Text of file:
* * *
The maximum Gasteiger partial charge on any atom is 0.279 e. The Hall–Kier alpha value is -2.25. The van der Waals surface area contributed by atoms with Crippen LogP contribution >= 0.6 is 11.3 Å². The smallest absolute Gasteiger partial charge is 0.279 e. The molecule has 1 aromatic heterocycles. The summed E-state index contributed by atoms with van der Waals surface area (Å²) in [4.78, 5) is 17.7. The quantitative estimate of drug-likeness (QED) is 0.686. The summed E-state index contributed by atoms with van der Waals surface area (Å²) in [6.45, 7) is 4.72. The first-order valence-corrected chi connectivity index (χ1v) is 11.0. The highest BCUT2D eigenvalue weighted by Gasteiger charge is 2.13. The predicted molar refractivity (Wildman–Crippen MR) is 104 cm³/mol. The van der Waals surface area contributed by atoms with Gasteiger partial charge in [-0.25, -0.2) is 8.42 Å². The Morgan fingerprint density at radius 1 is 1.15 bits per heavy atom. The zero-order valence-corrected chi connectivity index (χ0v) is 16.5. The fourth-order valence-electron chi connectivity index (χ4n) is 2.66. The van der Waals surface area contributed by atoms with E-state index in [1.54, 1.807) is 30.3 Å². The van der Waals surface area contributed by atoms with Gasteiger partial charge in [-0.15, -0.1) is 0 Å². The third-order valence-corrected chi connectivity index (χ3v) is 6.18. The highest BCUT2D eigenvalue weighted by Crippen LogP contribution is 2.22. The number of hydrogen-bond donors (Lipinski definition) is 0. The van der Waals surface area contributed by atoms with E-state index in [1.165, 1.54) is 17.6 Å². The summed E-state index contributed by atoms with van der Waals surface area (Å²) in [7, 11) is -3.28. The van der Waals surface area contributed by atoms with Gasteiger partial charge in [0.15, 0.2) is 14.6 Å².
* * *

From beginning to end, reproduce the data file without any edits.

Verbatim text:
The maximum Gasteiger partial charge on any atom is 0.279 e. The Hall–Kier alpha value is -2.25. The van der Waals surface area contributed by atoms with Crippen LogP contribution >= 0.6 is 11.3 Å². The smallest absolute Gasteiger partial charge is 0.279 e. The molecule has 1 aromatic heterocycles. The summed E-state index contributed by atoms with van der Waals surface area (Å²) in [4.78, 5) is 17.7. The quantitative estimate of drug-likeness (QED) is 0.686. The summed E-state index contributed by atoms with van der Waals surface area (Å²) in [6.45, 7) is 4.72. The first-order valence-corrected chi connectivity index (χ1v) is 11.0. The highest BCUT2D eigenvalue weighted by Gasteiger charge is 2.13. The predicted molar refractivity (Wildman–Crippen MR) is 104 cm³/mol. The van der Waals surface area contributed by atoms with Gasteiger partial charge in [-0.25, -0.2) is 8.42 Å². The Morgan fingerprint density at radius 1 is 1.15 bits per heavy atom. The zero-order valence-corrected chi connectivity index (χ0v) is 16.5. The fourth-order valence-electron chi connectivity index (χ4n) is 2.66. The van der Waals surface area contributed by atoms with E-state index in [1.54, 1.807) is 30.3 Å². The van der Waals surface area contributed by atoms with Gasteiger partial charge in [-0.15, -0.1) is 0 Å². The third-order valence-corrected chi connectivity index (χ3v) is 6.18. The highest BCUT2D eigenvalue weighted by Crippen LogP contribution is 2.22. The number of hydrogen-bond donors (Lipinski definition) is 0. The van der Waals surface area contributed by atoms with E-state index in [1.165, 1.54) is 17.6 Å². The summed E-state index contributed by atoms with van der Waals surface area (Å²) in [7, 11) is -3.28. The van der Waals surface area contributed by atoms with Gasteiger partial charge in [0.15, 0.2) is 14.6 Å².